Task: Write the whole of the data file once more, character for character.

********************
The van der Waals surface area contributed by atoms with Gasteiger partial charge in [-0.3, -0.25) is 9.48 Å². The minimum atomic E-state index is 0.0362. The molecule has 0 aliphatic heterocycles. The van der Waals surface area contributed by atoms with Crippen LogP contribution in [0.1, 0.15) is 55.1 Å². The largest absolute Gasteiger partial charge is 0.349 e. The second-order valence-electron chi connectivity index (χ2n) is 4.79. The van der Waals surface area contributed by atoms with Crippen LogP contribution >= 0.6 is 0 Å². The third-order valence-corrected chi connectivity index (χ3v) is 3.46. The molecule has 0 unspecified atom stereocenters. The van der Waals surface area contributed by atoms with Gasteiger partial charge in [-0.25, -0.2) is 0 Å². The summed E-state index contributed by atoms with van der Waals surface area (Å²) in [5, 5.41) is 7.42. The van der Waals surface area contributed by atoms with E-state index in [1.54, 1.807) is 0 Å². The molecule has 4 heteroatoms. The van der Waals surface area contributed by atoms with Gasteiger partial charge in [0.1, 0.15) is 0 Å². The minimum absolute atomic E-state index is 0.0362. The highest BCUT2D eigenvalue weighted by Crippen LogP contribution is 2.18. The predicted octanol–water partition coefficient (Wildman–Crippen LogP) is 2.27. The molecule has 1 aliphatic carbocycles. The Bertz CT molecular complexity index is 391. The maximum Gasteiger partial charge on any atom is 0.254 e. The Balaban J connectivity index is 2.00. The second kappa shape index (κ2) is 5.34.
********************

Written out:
The van der Waals surface area contributed by atoms with Gasteiger partial charge in [-0.3, -0.25) is 9.48 Å². The minimum atomic E-state index is 0.0362. The molecule has 0 aliphatic heterocycles. The van der Waals surface area contributed by atoms with Crippen LogP contribution in [0.1, 0.15) is 55.1 Å². The largest absolute Gasteiger partial charge is 0.349 e. The second-order valence-electron chi connectivity index (χ2n) is 4.79. The van der Waals surface area contributed by atoms with Crippen LogP contribution >= 0.6 is 0 Å². The third-order valence-corrected chi connectivity index (χ3v) is 3.46. The molecule has 0 unspecified atom stereocenters. The van der Waals surface area contributed by atoms with Gasteiger partial charge in [-0.25, -0.2) is 0 Å². The summed E-state index contributed by atoms with van der Waals surface area (Å²) in [5, 5.41) is 7.42. The van der Waals surface area contributed by atoms with E-state index in [1.54, 1.807) is 0 Å². The molecule has 4 heteroatoms. The van der Waals surface area contributed by atoms with Gasteiger partial charge in [0.1, 0.15) is 0 Å². The minimum absolute atomic E-state index is 0.0362. The highest BCUT2D eigenvalue weighted by Crippen LogP contribution is 2.18. The predicted octanol–water partition coefficient (Wildman–Crippen LogP) is 2.27. The molecule has 1 aliphatic carbocycles. The Bertz CT molecular complexity index is 391. The maximum Gasteiger partial charge on any atom is 0.254 e. The Balaban J connectivity index is 2.00. The second kappa shape index (κ2) is 5.34.